Juniper is a genus in the cypress family. There are several different species, some of which are shrubs and some are trees. Juniper grows only in the northern hemisphere and is indigenous to Europe, North America, northern Asia and African regions north of the Sahara. The frugal plant thrives in the barren soil and sunny climate often found in mountain regions.
Juniper sapwood, which is not used to make knife handles, has a yellow color, while the hardwood is yellow-brown with a reddish purple or crimson hue. The processed wood has a light sheen.
Juniper wood has a fine texture, in which the slightly wavy age rings are clearly visible but separated by narrow red late wood segments. Unprocessed juniper wood has an intense but pleasant scent reminiscent of the oil of the camphor tree, a member of the laurel family. Juniper wood is very well suited for the production of handle scales, because it is strong and robust and holds up well to intensive wear and tear.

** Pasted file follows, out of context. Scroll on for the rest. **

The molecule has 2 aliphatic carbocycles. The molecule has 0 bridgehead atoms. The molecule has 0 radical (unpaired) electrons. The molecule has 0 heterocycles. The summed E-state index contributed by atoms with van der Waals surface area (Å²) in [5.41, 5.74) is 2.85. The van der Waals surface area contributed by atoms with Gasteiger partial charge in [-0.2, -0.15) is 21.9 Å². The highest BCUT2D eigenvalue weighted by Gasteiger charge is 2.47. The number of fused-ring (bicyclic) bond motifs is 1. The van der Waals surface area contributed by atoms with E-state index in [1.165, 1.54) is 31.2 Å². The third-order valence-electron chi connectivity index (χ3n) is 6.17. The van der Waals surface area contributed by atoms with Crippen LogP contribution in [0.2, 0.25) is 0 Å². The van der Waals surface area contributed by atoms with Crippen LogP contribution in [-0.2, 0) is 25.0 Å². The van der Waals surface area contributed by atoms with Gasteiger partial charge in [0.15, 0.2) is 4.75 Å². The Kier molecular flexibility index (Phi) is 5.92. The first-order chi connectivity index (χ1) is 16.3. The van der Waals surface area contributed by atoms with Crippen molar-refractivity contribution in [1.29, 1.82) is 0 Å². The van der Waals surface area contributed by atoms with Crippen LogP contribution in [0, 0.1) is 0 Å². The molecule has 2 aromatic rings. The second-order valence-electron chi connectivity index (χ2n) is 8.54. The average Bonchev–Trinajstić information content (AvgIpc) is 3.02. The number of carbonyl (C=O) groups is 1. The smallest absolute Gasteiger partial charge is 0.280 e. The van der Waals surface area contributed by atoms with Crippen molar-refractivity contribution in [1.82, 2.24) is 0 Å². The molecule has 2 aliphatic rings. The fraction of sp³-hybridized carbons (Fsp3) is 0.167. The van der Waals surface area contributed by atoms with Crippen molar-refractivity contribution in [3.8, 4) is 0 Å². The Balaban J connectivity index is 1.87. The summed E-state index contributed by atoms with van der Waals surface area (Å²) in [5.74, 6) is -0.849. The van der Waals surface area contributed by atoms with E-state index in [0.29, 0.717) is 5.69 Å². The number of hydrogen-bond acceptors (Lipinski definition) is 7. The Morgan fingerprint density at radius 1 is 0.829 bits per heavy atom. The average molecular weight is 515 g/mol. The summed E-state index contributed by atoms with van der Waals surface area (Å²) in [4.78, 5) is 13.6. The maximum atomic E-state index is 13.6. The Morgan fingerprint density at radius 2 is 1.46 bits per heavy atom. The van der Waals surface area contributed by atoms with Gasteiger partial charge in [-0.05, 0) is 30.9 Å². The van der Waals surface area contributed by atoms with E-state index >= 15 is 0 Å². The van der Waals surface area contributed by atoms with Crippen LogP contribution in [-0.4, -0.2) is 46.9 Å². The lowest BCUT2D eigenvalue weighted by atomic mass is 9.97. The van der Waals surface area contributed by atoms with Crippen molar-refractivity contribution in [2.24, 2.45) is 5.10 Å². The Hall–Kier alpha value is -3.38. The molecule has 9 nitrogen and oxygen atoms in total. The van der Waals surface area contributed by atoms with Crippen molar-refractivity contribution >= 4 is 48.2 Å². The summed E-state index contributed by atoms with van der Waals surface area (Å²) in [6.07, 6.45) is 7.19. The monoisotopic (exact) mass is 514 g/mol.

Juniper dries slowly and is easy to process and its dried state. For many centuries, juniper wood has been used to make everyday objects and artisanal pieces – knife handles, walking sticks, tobacco pipes and fine cigar boxes as well as precious inlays.